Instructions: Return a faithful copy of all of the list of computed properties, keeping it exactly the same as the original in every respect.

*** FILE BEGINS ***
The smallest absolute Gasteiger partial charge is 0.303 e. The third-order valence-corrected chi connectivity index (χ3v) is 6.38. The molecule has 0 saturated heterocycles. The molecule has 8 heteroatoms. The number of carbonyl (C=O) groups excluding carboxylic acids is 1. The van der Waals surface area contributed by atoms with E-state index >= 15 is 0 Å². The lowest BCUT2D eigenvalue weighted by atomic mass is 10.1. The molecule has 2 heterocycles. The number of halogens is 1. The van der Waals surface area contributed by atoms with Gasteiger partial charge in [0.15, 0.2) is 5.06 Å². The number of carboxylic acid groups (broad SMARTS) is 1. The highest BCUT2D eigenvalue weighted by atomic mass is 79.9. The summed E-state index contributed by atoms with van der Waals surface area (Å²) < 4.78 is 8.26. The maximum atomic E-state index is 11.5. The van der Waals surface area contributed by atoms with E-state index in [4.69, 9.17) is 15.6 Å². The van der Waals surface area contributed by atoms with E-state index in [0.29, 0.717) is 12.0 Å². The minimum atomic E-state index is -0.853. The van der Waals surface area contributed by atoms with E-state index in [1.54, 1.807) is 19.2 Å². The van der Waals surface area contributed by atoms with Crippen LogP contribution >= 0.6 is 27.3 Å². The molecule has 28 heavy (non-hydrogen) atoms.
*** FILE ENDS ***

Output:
The smallest absolute Gasteiger partial charge is 0.303 e. The third-order valence-corrected chi connectivity index (χ3v) is 6.38. The molecule has 0 saturated heterocycles. The molecule has 8 heteroatoms. The number of carbonyl (C=O) groups excluding carboxylic acids is 1. The van der Waals surface area contributed by atoms with E-state index >= 15 is 0 Å². The lowest BCUT2D eigenvalue weighted by atomic mass is 10.1. The molecule has 2 heterocycles. The number of halogens is 1. The van der Waals surface area contributed by atoms with Gasteiger partial charge in [0.15, 0.2) is 5.06 Å². The number of carboxylic acid groups (broad SMARTS) is 1. The highest BCUT2D eigenvalue weighted by atomic mass is 79.9. The summed E-state index contributed by atoms with van der Waals surface area (Å²) < 4.78 is 8.26. The maximum atomic E-state index is 11.5. The van der Waals surface area contributed by atoms with E-state index in [4.69, 9.17) is 15.6 Å². The van der Waals surface area contributed by atoms with E-state index in [0.29, 0.717) is 12.0 Å². The minimum atomic E-state index is -0.853. The van der Waals surface area contributed by atoms with E-state index in [1.54, 1.807) is 19.2 Å². The van der Waals surface area contributed by atoms with Crippen LogP contribution >= 0.6 is 27.3 Å². The molecule has 28 heavy (non-hydrogen) atoms.